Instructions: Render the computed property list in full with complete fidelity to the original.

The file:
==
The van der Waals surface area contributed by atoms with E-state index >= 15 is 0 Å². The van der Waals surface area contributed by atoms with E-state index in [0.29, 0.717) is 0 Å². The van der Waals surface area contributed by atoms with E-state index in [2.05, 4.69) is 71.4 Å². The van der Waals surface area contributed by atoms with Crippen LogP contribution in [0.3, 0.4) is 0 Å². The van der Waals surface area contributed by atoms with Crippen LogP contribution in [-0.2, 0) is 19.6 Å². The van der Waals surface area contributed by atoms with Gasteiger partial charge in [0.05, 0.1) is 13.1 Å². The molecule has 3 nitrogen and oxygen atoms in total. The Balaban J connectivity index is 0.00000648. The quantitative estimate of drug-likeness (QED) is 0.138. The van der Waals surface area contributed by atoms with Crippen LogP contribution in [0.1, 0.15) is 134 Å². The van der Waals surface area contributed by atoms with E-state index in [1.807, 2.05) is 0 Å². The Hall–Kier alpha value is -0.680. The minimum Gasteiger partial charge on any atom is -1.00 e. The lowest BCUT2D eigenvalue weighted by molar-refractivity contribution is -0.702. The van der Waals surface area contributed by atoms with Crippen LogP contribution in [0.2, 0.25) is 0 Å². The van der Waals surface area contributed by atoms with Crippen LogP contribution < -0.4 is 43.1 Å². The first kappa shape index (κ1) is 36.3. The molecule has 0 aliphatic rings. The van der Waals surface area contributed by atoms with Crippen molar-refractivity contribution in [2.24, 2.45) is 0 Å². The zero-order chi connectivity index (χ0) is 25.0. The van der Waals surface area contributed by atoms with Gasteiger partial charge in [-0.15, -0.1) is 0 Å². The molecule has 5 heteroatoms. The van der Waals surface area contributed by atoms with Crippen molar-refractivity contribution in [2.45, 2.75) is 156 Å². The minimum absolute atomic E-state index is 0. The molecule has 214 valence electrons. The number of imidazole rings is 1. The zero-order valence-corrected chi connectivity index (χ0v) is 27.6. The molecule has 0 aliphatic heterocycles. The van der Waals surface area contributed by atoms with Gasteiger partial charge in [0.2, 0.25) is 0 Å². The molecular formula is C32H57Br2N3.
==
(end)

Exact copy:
The van der Waals surface area contributed by atoms with E-state index >= 15 is 0 Å². The van der Waals surface area contributed by atoms with E-state index in [0.29, 0.717) is 0 Å². The van der Waals surface area contributed by atoms with E-state index in [2.05, 4.69) is 71.4 Å². The van der Waals surface area contributed by atoms with Crippen LogP contribution in [0.3, 0.4) is 0 Å². The van der Waals surface area contributed by atoms with Crippen LogP contribution in [-0.2, 0) is 19.6 Å². The van der Waals surface area contributed by atoms with Gasteiger partial charge in [0.05, 0.1) is 13.1 Å². The molecule has 3 nitrogen and oxygen atoms in total. The Balaban J connectivity index is 0.00000648. The quantitative estimate of drug-likeness (QED) is 0.138. The van der Waals surface area contributed by atoms with Crippen LogP contribution in [0.1, 0.15) is 134 Å². The van der Waals surface area contributed by atoms with E-state index in [1.807, 2.05) is 0 Å². The Hall–Kier alpha value is -0.680. The minimum Gasteiger partial charge on any atom is -1.00 e. The lowest BCUT2D eigenvalue weighted by molar-refractivity contribution is -0.702. The van der Waals surface area contributed by atoms with Crippen LogP contribution in [0.2, 0.25) is 0 Å². The van der Waals surface area contributed by atoms with Crippen LogP contribution < -0.4 is 43.1 Å². The first kappa shape index (κ1) is 36.3. The molecule has 0 aliphatic rings. The van der Waals surface area contributed by atoms with Crippen molar-refractivity contribution in [2.24, 2.45) is 0 Å². The zero-order chi connectivity index (χ0) is 25.0. The van der Waals surface area contributed by atoms with Gasteiger partial charge in [-0.15, -0.1) is 0 Å². The molecule has 5 heteroatoms. The van der Waals surface area contributed by atoms with Crippen molar-refractivity contribution in [2.45, 2.75) is 156 Å². The minimum absolute atomic E-state index is 0. The molecule has 214 valence electrons. The number of imidazole rings is 1. The zero-order valence-corrected chi connectivity index (χ0v) is 27.6. The molecule has 0 aliphatic heterocycles. The van der Waals surface area contributed by atoms with Gasteiger partial charge in [0.2, 0.25) is 0 Å². The molecular formula is C32H57Br2N3.